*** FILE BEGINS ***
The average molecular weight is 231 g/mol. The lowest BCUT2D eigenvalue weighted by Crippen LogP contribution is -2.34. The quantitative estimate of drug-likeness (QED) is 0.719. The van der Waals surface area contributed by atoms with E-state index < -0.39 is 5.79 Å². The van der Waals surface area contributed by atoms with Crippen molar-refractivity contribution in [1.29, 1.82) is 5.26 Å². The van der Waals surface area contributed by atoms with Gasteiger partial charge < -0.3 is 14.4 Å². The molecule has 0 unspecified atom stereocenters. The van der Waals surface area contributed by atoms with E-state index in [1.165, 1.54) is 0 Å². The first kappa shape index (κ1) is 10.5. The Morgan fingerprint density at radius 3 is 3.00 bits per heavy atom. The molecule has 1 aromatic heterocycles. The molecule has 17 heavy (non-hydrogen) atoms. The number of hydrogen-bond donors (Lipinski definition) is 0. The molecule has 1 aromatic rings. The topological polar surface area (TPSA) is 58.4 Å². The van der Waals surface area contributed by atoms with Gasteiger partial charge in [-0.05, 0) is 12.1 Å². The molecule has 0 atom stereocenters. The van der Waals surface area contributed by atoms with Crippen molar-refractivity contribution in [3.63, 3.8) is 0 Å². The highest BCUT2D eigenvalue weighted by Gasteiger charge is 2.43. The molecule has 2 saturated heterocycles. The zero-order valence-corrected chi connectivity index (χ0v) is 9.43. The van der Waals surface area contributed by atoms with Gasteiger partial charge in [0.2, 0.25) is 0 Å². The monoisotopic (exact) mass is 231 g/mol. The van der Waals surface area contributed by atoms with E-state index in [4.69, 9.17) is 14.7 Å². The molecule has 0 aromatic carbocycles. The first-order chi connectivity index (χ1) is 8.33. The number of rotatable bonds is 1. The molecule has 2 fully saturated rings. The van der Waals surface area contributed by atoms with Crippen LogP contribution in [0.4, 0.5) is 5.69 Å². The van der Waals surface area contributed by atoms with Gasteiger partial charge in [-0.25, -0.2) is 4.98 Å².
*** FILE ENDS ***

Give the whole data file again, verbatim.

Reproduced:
The average molecular weight is 231 g/mol. The lowest BCUT2D eigenvalue weighted by Crippen LogP contribution is -2.34. The quantitative estimate of drug-likeness (QED) is 0.719. The van der Waals surface area contributed by atoms with E-state index < -0.39 is 5.79 Å². The van der Waals surface area contributed by atoms with Crippen molar-refractivity contribution in [1.29, 1.82) is 5.26 Å². The van der Waals surface area contributed by atoms with Gasteiger partial charge < -0.3 is 14.4 Å². The molecule has 0 unspecified atom stereocenters. The van der Waals surface area contributed by atoms with E-state index in [1.165, 1.54) is 0 Å². The first kappa shape index (κ1) is 10.5. The Morgan fingerprint density at radius 3 is 3.00 bits per heavy atom. The molecule has 1 aromatic heterocycles. The molecule has 17 heavy (non-hydrogen) atoms. The number of hydrogen-bond donors (Lipinski definition) is 0. The molecule has 1 aromatic rings. The topological polar surface area (TPSA) is 58.4 Å². The van der Waals surface area contributed by atoms with Gasteiger partial charge in [-0.05, 0) is 12.1 Å². The molecule has 0 atom stereocenters. The van der Waals surface area contributed by atoms with Crippen molar-refractivity contribution in [3.63, 3.8) is 0 Å². The highest BCUT2D eigenvalue weighted by Gasteiger charge is 2.43. The molecule has 2 saturated heterocycles. The zero-order valence-corrected chi connectivity index (χ0v) is 9.43. The van der Waals surface area contributed by atoms with Gasteiger partial charge in [0.2, 0.25) is 0 Å². The monoisotopic (exact) mass is 231 g/mol. The van der Waals surface area contributed by atoms with E-state index in [4.69, 9.17) is 14.7 Å². The molecule has 0 aromatic carbocycles. The first-order chi connectivity index (χ1) is 8.33. The number of rotatable bonds is 1. The molecule has 2 fully saturated rings. The van der Waals surface area contributed by atoms with Crippen LogP contribution in [0.4, 0.5) is 5.69 Å². The van der Waals surface area contributed by atoms with Gasteiger partial charge in [-0.25, -0.2) is 4.98 Å².